It’s been five years since Emmanuel Macron rocked the French political establishment with his victory in the 2017 presidential elections. France is now returning to the polls in April for two rounds of voting, with the next president due to be announced on April 24. Macron is the favourite to win a second five-year term. In this episode of The Conversation Weekly, we ask two French politics experts: how has Macron changed the French political system?
And later in the show, we talk to a researcher about humanity’s long love affair with bees – and how people expressed this appreciation through art for thousands of years.
Macron, a former minister in the government of socialist president François Hollande, upended France’s established political parties with his 2017 election victory. He created a political movement, En Marche, which echoed his initials. The movement evolved into a new centrist political party, La République En Marche which then won a substantial majority in the French national assembly.
Five years on, with Macron riding high in the polls, what has he actually done to France and its politics?
“The greatest change that has occurred during Macron’s presidency is the polarisation of the French political system,” says Gilles Ivaldi, a researcher in politics at the Centre for Political Research at Sciences Po in Paris, France. Ivaldi explains that Macron seized the centre-ground of French politics. “Because of that, he’s weakened all the previously dominant parties of the left and right and therefore he’s opened space for more radical parties,” he says.
Ivaldi says his surveys of the French electorate show more and more people are placing themselves on the right in French politics. “The polarisation is asymmetrical. It has happened more to the right of the French party system than to the left of it,” he says. This shift to the right was already happening before Macron, but the manner of his victory – and his shift to the right during the past five years – exacerbated it, according to Ivaldi.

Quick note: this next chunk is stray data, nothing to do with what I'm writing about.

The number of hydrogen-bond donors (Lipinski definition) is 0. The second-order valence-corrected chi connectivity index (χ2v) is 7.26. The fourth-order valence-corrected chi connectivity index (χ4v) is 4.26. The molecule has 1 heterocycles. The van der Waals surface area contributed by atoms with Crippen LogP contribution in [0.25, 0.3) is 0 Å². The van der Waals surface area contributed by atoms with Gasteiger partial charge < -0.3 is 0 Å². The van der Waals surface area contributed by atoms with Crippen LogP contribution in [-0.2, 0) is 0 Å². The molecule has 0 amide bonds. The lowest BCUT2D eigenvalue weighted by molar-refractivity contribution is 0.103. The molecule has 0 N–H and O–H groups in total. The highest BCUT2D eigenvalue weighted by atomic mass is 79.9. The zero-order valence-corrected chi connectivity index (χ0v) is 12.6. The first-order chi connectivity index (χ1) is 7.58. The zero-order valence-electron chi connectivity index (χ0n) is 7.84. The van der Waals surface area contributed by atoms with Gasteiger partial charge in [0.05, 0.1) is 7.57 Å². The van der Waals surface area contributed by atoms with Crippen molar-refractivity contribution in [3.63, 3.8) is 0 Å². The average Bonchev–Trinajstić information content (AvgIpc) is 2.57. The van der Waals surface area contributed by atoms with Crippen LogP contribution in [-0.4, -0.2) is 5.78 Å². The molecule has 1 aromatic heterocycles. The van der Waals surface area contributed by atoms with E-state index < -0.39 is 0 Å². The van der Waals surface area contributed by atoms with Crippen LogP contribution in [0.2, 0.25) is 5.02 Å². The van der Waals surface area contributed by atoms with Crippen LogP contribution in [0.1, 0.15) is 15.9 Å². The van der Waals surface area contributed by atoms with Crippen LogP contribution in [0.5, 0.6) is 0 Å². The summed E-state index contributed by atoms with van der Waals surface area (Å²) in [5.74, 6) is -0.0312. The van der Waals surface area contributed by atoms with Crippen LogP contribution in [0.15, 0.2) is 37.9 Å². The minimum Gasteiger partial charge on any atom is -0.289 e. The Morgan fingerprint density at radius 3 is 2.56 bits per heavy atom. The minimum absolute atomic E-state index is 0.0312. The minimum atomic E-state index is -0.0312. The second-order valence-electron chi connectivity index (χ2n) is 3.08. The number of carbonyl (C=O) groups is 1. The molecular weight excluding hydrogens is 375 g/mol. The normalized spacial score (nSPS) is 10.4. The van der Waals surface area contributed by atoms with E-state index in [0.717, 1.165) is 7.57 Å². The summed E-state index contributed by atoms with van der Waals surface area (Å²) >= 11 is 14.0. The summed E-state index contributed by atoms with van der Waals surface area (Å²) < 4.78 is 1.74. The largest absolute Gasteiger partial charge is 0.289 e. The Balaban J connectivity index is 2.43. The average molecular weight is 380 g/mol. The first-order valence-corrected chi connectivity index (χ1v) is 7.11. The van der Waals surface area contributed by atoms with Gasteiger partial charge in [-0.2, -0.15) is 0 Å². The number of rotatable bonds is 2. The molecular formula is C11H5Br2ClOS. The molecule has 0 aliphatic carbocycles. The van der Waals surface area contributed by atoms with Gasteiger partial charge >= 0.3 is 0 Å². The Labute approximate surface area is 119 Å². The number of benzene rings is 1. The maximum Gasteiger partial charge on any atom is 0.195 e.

Anne-Cécile Douillet, a professor of political science at the University of Lille in France, has co-edited a new book about the Macron presidency. In his campaign for the presidency, Macron promised a revolution – and used that word as the title of a book he published in 2016. Douillet says Macron wanted to “disrupt things, to call into question the political system and to overcome the left-right divide”. But the assessment of the researchers who contributed to her new book is that the changes have actually been relatively limited. “We’re far from a revolution,” says Douillet, pointing to the lack of constitutional reform during Macron’s five years in office.
She explains that a wave of MPs was elected in 2017 who were completely new to French politics – but many were inexperienced in the ways of government and “that has also contributed to the executive branch taking on more importance than the parliament”. While the influx of new MPs has led to a renewal, Douillet says this didn’t lead to a fundamental renewal of the French political elite. “There hasn’t been any challenge to the over-representation of the upper classes in the national assembly,” she explains, adding that the proportion of managers and professionals in the assembly has remained the same.
War anxiety makes French voters rally round Macron. For how long?
In our second story, we turn to the long connection between humans and bees, and how people around the world expressed that through art. Adrian Dyer, a bee expert and associate professor at RMIT University in Melbourne, and his colleagues looked into where bees appear in human culture throughout history. “The oldest art representation we found was a person climbing a ladder in caves in the Spider Caves (Cuevas de la Araña) in Spain, about 8000BC, to collect honey from a beehive,” says Dyer. He tells us where else bees have popped up in human culture.
And Claudia Lorenzo, culture editor for The Conversation in Madrid, Spain, talks about the Ukrainian cultural heritage at risk from the Russian invasion of Ukraine.
This episode of The Conversation Weekly was produced by Mend Mariwany and Gemma Ware, with sound design by Eloise Stevens. Our theme music is by Neeta Sarl. You can find us on Twitter @TC_Audio, on Instagram at theconversationdotcom or via email. You can also sign up to The Conversation’s free daily email here.
Newsclips in this episode are from CNN, Global News, France 24 English, DW News and La République En Marche. The extract from La Marseillaise is from DN Anthems.
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Anne-Cécile Douillet has received funding from the Masion Européenne des Sciences de l'Homme et de la Société for the publication of the book L'entreprise Macron à l'épreuve du pouvoir.
Gilles Ivaldi has received funding from the Agence Nationale de la Recherche (ANR) in France.
Adrian Dyer receives funding from the Australian Research Council.